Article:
ST. LOUIS — The St. Louis-based natural gas company Spire canceled its Wednesday earnings call, sending its stock tumbling, after a state appeals court ruled that the company improperly collected at least $4 million from ratepayers.
The Missouri Western District Court of Appeals ruled on Tuesday that Spire collected unjustified surcharges tied to pipeline replacement efforts — including for relatively new plastic pipes that "are not worn out or in a deteriorated condition," the ruling said.
The court ordered Spire to refund the money back to customers.
Late on Tuesday, Spire announced it was canceling its earnings call to "assess the impact" of the ruling.
By day's end Wednesday, its stock fell almost 6% to $75.54.
"The prices just got killed today," said Ray Saleeby, president of the Saleeby and Associates investing firm in Creve Coeur and a Spire shareholder. "That announcement caused, I think, undue concern."
Spire serves 1.7 million customers across Missouri, Mississippi and Alabama, touts itself as the country's fifth-largest publicly traded natural gas company and boasts an enterprise value of $6 billion.
Tuesday's rulings settle a multiyear legal saga that spans three separate court cases from 2016, 2017 and 2018. A core part of the dispute was whether Spire was allowed to charge for the replacement of plastic pipeline. Regardless of whether those pipes needed to be replaced, opponents argued that Spire improperly charged ratepayers. The company used an Infrastructure System Replacement Surcharge, or ISRS — which enables utilities to start to recover costs more quickly than waiting for traditional regulatory approval.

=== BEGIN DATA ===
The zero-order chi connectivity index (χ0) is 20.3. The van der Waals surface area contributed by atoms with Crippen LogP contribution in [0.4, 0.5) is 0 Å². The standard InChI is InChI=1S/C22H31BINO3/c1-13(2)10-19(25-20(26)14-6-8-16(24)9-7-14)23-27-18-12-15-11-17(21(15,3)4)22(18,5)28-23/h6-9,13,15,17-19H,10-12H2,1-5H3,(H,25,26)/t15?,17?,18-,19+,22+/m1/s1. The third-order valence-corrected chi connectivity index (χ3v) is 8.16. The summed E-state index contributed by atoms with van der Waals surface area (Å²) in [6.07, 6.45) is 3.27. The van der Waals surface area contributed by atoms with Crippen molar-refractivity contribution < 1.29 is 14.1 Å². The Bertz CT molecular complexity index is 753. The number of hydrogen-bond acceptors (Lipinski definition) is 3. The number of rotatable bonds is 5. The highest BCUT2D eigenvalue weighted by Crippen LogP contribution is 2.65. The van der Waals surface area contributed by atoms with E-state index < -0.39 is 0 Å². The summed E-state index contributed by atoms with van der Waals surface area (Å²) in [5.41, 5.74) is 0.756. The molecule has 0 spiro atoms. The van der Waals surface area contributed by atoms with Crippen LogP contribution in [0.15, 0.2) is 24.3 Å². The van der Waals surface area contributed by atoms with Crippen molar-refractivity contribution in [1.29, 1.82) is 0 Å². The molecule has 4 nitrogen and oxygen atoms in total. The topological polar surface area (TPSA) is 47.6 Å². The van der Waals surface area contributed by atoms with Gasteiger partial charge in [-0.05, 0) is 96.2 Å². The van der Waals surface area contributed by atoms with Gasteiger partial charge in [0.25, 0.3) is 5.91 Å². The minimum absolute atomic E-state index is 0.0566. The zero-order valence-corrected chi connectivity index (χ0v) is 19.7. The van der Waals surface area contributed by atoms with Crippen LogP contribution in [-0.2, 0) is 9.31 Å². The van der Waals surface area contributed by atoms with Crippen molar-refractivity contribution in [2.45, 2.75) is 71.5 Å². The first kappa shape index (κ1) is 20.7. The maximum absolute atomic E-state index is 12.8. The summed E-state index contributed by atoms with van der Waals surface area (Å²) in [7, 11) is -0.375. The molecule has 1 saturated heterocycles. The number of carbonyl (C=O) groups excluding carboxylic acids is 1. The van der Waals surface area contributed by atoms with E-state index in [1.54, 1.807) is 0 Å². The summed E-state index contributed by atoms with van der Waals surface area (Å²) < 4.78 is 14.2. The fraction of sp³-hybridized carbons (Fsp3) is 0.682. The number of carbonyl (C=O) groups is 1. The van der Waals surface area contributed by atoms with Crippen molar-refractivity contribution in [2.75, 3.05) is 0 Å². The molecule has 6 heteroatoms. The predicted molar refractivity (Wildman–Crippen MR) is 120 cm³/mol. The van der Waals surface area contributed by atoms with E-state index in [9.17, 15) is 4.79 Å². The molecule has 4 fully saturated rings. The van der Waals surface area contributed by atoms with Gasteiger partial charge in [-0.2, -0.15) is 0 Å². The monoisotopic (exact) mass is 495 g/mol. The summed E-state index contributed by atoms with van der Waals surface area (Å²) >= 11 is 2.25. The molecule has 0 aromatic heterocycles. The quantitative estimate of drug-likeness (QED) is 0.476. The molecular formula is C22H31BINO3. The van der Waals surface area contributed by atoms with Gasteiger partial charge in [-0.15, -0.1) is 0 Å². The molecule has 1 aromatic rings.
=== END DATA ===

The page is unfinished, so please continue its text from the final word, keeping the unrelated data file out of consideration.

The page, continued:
The appellate rulings say Spire must refund at least $4.1 million, according to state officials in the Missouri Office of Public Counsel, which advocates for consumers in legal cases that involve monopolized utilities, such as Spire.
Other amounts that may need to be refunded are still being determined, office representatives said.
"It’s not really a question of whether or not the plastic pipes need to be replaced," said John Clizer, senior counsel for the Office of Public Counsel. "The question is really just, is it ISRS-eligible? That’s what this case has come down to."
It is not clear how Spire customers will be repaid. It could happen through a rate adjustment, but that method of returning the money may be argued by other parties, Clizer said.
Spire plans to reschedule its earnings call for early next week, public communications manager Raegan Johnson said in an email. She said the company postponed Wednesday morning’s earnings call "in order to have time to assess the impact of yesterday’s court rulings."
She said Spire is authorized to charge ratepayers for the new piping, and that the appellate decision had more to do with the timing of those charges.
"Rest assured that, regardless of court rulings on timing — which we are appealing — Spire will continue to replace aging infrastructure and put safety first for customers and communities, every day," she said.
Analysts said Spire's decision to cancel its earnings call added to the uncertainty.
"That’s probably causing this disproportionate drop," said Andy Smith, a senior analyst for Edward Jones who tracks energy utilities.
Saleeby agreed: "That’s why it spooked investors."
Still, Smith said, he figured some investors were also worried about additional refunds.
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